Minkowski's first research on the psychopathology of schizophrenia was inspired by the work of Bergson and appeared in his 1927 work La Schizophrénie. Schizophrenia, according to Minkowski is "characterized by a deficiency of intuition and of lived time and by a progressive hypertrophy of the intelligence and spatial factors".[5] Following on from his dissertation, La notion de perte de contact avec la réalité (The Loss of Contact with Reality), his work on schizophrenia claimed that schizophrenic patients display a "loss of vital contact with reality" whereby normal subjects, by contrast, experience life as a "lived syncronism" or what he called "syntony" (a notion which describes contact with reality previously put forward by Ernst Kretschmer).

According to R.D. Laing, Minkowski made "the first serious attempt in psychiatry to reconstruct the other person's lived experience" and was "the first figure in psychiatry to bring the nature of phenomenological investigations clearly into view".[6] He is quoted on the first page of Laing's classic The Divided Self:

"Je donne une œuvre subjective ici, œuvre cependant qui tend de toutes ses forces vers l'objectivité." (I offer you a subjective work, but a work which nevertheless struggles with all its might towards objectivity.)

Major works (in French)Edit

  • La Notion de perte contact vital avec la réalité et ses applications en psychopathologie (Paris: Jouve, 1926)
  • La schizophrénie: Psychopathologie des schizoïdes et des schizophrènes (Paris: Payot, 1927)
  • Le Temps vécu. Étude phénoménologique et psychopathologiques (Paris: D'Artrey, 1933)
  • Vers une cosmologie. Fragments philosophiques, (Paris: Aubier-Montaigne, 1936)
  • Traité de psychopathologie (Paris: Presses Universitaires de France, 1968)
  • Au-delà du rationalisme morbide (Paris: L'Harmattan, 2000)
  • Écrits cliniques, (Eres, 2002)

Major works (in English)Edit

  • Lived Time: Phenomenological and Psychopathological Studies, transl. by Nancy Metzel, Northwestern University Press, Evanston. 1970.

Articles (in German)Edit

  • 1911 "Zur müllerschen Lehre von den spezifischen Sinnesenergien." Zeitsschrift für Psychologie und Physiologie der Sinnesorganen (Leipzig), XLV, 129-52.
  • 1913 "Die Zenkersche Theorie der Farbenperzeption (Ein Beitrag zur Kenntnis und Beurteilung der physiologischen Farbentheorien)." Zeitsschrift für Psychologie und Physiologie der Sinnesorganen, XLVII, No. 2, 211-22.
  • 1914 "Betrachtungen im Anschuluss an das Prinzip des psychophysischen Parallelismus". Archiv für die gesamte Psychologie (Leipzig and Berlin), XXXI, 132-243.
  • "Inhalt, symbolische Darstellung und Begründung des Grundsatzes der Identität als Grundsatz unseres Vorstellens". Archiv für systematische Philosophie (Berlin), XX, No. 2, 209-19.
  • 1923 "Bleuler's Schizoidie und Syntonie und das Zeiterlebnis". Zietschrift für die gesamte Neurologie und Psychiatrie (Berlin), LXXXII, 212-30.
  • "Probleme der Vererbung von Geisteskrankheiten auf Grund von psychiatrischen un genealogischen Untersuchungen an zwei Familien" (in collaboration with F. Minskowska). Schweizer Archiv für Neurologie und Psychiatrie (Zurich), XII, 47-70.

Articles (in French)Edit

  • 1920 "Famille B... et famille F..., contribution à l'étude de l'hérédité des maladies mentales" (in collaboration with F. Minkowska). Annales médico-psychologiques (Paris), LXXVII, 303-28.
  • 1923 "Étude psychologique et analyse phénoménologique d'un cas de mélancolie schizophrénique.",Journal de psychologie normale et pathologique, 20, 543-558.
  • Contribution à l'études des ideés d'influence" (in collaboration with R. Targowla). L'Encéphale, XVIII, No.10, 652-59.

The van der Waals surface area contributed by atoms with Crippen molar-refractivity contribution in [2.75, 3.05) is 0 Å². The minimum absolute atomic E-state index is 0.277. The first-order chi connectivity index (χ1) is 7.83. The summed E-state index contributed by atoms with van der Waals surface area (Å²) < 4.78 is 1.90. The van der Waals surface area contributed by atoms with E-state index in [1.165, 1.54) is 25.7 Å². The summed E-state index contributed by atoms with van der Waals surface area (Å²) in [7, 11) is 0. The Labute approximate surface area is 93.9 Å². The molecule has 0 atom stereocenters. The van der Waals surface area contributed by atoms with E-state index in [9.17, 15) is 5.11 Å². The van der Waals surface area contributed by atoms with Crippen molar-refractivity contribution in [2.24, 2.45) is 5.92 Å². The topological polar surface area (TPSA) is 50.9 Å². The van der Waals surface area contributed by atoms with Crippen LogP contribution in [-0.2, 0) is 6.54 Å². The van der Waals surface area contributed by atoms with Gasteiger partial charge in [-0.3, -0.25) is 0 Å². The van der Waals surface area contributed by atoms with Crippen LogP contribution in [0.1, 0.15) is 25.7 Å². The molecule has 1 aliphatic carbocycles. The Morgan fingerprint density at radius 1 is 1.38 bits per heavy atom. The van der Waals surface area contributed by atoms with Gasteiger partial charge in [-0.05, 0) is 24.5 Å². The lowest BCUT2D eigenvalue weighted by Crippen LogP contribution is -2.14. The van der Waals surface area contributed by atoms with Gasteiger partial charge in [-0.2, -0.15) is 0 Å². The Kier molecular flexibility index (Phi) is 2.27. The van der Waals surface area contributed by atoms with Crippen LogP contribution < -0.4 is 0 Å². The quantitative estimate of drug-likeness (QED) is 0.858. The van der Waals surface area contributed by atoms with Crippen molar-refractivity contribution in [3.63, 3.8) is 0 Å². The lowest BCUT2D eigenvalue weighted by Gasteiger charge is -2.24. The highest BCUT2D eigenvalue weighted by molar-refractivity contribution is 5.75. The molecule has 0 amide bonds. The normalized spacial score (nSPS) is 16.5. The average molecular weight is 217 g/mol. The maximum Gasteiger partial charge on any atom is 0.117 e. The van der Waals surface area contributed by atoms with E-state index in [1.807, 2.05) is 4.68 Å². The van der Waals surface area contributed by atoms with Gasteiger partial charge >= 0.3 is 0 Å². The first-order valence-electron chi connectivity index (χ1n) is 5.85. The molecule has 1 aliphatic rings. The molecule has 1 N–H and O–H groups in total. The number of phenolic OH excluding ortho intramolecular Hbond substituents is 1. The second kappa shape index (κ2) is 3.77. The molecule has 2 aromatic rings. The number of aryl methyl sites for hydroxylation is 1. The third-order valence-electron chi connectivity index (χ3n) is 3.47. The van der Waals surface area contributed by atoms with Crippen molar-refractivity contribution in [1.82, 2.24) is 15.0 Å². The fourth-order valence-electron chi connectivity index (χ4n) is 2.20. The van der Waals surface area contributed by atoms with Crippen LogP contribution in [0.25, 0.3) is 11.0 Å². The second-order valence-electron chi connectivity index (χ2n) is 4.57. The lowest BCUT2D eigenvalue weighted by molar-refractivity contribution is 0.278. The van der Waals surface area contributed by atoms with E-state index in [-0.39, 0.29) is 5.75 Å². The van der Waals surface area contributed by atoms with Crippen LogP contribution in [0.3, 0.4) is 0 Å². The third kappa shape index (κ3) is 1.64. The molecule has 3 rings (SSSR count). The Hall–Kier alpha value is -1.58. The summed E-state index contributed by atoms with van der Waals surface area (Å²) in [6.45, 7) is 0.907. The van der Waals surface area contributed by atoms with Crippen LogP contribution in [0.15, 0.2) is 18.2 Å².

• 1925 "La genèse de la notion de schizophrénie et ses caractères essentiels" , L'Évolution psychiatrique.
  • 1927 "De la rêverie morbide au délire d'influence" , L'Évolution psychiatrique.
  • 1938 "Á propos de l'hygiène mentale : Quelques réflexions", Annales médicopsychologiques, avril 1938.
  • 1946 L'Anesthésie Affective, Annales Médico-Psychologiques,104,80-88.
  • 1952 Le Rorschach dans l'œuvre de F. Minkowska in Bulletin du groupement français du Rorschach.
  • 1963 "Vers quels horizons nous emmène Bachelard", Revue Internationale de Philosophie, 17e année, no. 66, fasc 4, 1963.
  • 1964 Métaphore et Symbole,Cahiers Internationaux de Symbolisme, n°5.
  • 1965 À l'origine le un et le deux sont-ils nécessairement des nombres ? À propos du monisme et du dualisme, in Revue philosophique de Louvain, Volume 63.

Articles (in English)Edit

  • 1923 Findings in a Case of Schizophrenic Depression, transl. Barbara Bliss in Existence: A New Dimension in Psychiatry and Psychology. (pp. 127–138) New York, NY, US: Basic Books. Rollo May (Ed), 1958.
  • 1926 Bergson's Conceptions as Applied to Psychopathology, Journal of Nervous and Mental Disease, 63, n°4, juin 1926,553-568.[7]
  • 1947 The Psychology of the Deportees, American OSE Review 4, Summer-Fall 1947.

Articles (in Spanish)Edit

  • 1933 "La Psiquiatria en 1932" (in collaboration with P. Guiraud). Revista de criminologia, psiquiatria y medicina légal (Buenos Aires), XX, 322-37.
  • "La Psiquiatria en 1933" (in collaboration with P. Guiraud). Revista de criminologia, XXI, 250-364.


  1. International Dictionary of Psychoanalysis. URL accessed on 7 June 2011.
  2. Spiegelberg, Herbert (1972). Phenomenology in Psychology and Psychiatry, Northwestern University Press.
  3. Lived Time: Phenomenological and Psychopathological Studies, transl. by Nancy Metzel, Northwestern University Press, Evanston. 1970. pp. 6-7.
  4. Lived Time: Phenomenological and Psychopathological Studies, transl. by Nancy Metzel, Northwestern University Press, Evanston. 1970. p. xxxvii.
  5. Lived Time: Phenomenological and Psychopathological Studies, transl. by Nancy Metzel, Northwestern University Press, Evanston. 1970. p. 272.
  6. R.D. Laing, "Minkowski and Schizophrenia," Review of Existential Psychology XI (1963), 207.
  7. Suspensions of Perception: Attention, Spectacle, and Modern culture by Jonathan Crary

External linksEdit